As has been mentioned, we had to go the exact way back over the traverse, passed the hut and then 2000 meters straight down. This is one of the ‘disadvantages’ when you start from the Königssee because the route back to the Wimbachbrucke is shorter. You can also descend the Südspitze to St. Bartholomea for instance, but then you have to be sure to be back before the last boat leaves over there. Obviously, the boats do not wait for latecomers, and they stop crossing the lake around 17.30 – 18.00. Therefore many people discouraged us to take this route.
Going down a steep path under time pressure is often a recipe not only for injuries but also for accidents. Therefore we decided to go for the safe route because there is also no hiking path from St. Bartholomea to Berchtesgaden. If you get stuck there, you have to call the emergency boats and that will cost you €250. The advantage of returning to the Watzmannhaus was that we could leave a lot of our material which we didn’t need on the climb (such as sleeping bags etc.) in the luggage room in the hut for the time being. Traverse of the watzmann
The way down
On our way back we took a rest at the hut for a drink and something to eat, and after an hour, we continued our way down. This was, without doubt, the most difficult part for our upper legs and knees. Due to the fact we had no trekking poles, our upper legs were fully cramped after 2000 meters of descent.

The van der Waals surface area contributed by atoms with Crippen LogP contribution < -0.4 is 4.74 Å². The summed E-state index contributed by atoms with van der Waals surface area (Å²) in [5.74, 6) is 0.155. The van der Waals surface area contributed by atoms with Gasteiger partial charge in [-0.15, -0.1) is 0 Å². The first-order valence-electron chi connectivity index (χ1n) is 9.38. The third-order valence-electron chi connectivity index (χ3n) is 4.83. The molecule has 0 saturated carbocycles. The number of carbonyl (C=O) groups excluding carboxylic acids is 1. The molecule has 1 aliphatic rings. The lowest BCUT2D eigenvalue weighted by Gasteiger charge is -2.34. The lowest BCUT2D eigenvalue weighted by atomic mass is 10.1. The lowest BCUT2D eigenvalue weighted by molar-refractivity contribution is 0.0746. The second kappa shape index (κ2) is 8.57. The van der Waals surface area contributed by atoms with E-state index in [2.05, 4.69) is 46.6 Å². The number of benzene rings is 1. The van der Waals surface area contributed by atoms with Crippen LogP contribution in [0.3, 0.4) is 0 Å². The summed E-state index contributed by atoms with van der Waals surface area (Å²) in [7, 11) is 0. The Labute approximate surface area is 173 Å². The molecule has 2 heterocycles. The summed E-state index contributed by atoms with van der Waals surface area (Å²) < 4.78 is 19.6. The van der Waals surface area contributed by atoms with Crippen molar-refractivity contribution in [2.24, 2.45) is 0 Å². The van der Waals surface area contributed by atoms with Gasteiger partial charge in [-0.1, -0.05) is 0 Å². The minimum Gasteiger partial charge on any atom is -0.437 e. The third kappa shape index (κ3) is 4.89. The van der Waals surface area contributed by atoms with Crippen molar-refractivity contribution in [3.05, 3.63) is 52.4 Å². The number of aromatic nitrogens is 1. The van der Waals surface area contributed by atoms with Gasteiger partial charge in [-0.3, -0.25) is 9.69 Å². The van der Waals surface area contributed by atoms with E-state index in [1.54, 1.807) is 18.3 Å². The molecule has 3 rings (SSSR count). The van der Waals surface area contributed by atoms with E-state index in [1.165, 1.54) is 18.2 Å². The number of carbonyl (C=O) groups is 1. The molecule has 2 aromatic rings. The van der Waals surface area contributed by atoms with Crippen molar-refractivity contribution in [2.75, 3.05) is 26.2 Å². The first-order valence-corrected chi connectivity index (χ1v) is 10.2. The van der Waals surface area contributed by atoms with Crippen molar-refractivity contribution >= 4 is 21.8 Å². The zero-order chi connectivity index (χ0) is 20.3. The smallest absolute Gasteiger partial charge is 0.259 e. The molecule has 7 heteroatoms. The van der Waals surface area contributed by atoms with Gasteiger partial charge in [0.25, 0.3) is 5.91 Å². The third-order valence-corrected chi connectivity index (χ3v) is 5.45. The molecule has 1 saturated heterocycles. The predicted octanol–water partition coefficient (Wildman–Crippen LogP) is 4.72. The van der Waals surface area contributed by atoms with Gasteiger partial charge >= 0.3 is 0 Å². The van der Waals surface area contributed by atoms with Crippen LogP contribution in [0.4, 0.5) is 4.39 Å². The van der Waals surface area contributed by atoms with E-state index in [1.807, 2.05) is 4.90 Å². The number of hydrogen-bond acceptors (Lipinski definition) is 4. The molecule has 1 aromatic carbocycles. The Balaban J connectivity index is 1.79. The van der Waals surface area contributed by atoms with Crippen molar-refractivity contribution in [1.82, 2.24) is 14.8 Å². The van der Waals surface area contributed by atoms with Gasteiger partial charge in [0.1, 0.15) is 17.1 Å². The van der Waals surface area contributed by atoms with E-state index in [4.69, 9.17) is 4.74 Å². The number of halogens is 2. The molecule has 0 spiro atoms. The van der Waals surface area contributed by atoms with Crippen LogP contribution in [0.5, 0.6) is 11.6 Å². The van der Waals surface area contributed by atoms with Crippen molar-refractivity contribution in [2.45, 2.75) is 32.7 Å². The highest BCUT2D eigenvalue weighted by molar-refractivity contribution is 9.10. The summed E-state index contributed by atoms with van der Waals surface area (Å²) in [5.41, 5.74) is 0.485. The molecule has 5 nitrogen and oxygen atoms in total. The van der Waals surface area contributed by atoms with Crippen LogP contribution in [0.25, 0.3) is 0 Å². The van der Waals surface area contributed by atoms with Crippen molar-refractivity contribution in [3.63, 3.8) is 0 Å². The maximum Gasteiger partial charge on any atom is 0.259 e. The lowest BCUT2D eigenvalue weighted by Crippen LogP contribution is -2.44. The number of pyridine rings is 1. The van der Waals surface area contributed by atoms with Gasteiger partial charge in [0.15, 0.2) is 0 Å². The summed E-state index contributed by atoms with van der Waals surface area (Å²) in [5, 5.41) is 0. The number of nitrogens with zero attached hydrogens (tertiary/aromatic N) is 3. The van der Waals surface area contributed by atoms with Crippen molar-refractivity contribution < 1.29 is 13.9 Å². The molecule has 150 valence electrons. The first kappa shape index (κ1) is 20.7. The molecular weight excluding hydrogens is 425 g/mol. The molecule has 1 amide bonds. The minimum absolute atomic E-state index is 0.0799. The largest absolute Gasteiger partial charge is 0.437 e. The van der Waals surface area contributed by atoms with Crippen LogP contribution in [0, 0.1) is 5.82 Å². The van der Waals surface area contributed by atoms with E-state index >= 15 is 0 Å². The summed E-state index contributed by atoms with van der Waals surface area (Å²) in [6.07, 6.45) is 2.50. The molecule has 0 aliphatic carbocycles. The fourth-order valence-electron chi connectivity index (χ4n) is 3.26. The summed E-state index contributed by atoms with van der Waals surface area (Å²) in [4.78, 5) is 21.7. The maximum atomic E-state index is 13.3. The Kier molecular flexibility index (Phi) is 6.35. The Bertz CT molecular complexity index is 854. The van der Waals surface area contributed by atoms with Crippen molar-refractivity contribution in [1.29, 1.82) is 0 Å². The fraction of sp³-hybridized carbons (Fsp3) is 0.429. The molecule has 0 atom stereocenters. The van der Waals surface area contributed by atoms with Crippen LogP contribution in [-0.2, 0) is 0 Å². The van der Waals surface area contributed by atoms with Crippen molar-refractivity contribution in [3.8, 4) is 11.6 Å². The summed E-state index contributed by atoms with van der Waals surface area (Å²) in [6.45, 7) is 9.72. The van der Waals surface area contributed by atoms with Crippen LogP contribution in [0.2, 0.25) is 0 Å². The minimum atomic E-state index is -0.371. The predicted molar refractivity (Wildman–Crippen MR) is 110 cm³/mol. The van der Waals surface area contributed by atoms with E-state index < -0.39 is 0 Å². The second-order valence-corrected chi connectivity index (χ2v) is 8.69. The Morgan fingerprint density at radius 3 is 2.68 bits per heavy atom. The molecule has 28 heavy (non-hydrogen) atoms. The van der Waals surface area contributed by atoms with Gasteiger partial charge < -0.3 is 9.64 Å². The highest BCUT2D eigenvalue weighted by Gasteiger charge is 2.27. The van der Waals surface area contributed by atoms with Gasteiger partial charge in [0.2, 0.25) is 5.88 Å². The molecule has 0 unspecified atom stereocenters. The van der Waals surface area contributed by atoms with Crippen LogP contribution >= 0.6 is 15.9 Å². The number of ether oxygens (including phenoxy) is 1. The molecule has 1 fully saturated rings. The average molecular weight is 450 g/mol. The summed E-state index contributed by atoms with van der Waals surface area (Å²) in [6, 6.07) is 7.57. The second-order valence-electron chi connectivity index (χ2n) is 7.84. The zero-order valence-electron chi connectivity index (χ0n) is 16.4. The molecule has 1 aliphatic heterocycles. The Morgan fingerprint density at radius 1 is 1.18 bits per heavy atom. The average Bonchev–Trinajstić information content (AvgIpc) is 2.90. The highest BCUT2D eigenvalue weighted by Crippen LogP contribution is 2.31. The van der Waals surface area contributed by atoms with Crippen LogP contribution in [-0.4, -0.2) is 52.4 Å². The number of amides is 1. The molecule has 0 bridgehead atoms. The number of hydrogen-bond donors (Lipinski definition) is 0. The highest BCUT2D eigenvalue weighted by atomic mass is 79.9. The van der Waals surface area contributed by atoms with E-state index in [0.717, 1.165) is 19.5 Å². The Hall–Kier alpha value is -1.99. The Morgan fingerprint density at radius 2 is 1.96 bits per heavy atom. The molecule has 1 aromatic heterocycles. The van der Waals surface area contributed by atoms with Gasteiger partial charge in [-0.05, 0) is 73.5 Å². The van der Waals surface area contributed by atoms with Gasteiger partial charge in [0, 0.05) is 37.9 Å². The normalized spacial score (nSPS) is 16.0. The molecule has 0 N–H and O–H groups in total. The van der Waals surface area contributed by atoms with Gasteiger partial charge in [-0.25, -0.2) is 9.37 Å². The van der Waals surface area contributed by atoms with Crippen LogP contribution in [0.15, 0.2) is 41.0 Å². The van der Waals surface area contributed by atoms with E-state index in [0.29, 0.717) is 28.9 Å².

After all, we arrived back down at the Königssee around 18.30. To summarize, we have never been so exhausted and so happy at the same time. Not only did we conquer the Watzmann but also surpassed ourselves by doing this. All things considered, if you intend to visit South Germany, the Watzmann (even if you only go up until the hut or the Hocheck) is definitely worth putting on your bucket list!
Detailed overview of our time schedule
Traverse of the Watzmann | P.S. The time schedules you see on the yellow path indicators are usually overestimated. With this in mind, most of the time we managed to go faster than indicated, so do not be discouraged by the timings on these signs.
↑ ± 1350 meters
08u30: Start of the day at Königssee
Approximately 1-hour break in between to have lunch.
13u30: Arrived at Watzmannhaus (1930 meters)
Walking time: ± 4 hours (stops not included)
↑ ± 900 meters ↓ ± 2100 meters
6u30: start Watzmannhaus (1930 meters)
Walking time Watzmannaus > Hocheck: ± 1h45 minutes
Walking time Hocheck > Mittelspitze: ± 35 minutes
Walking time Mittel > Südspitze: ± 1h10 minutes
15u00: Arrived back at Watzmannhaus + 1-hour break
18u30: Arrival at Königssee
Walking time: ± 9h15 minutes for the entire day (stops not included)
- Helmet !!!
- Via ferrata kit
- Good hiking shoes
- Trekking poles
- Food & enough drinks
- First aid kit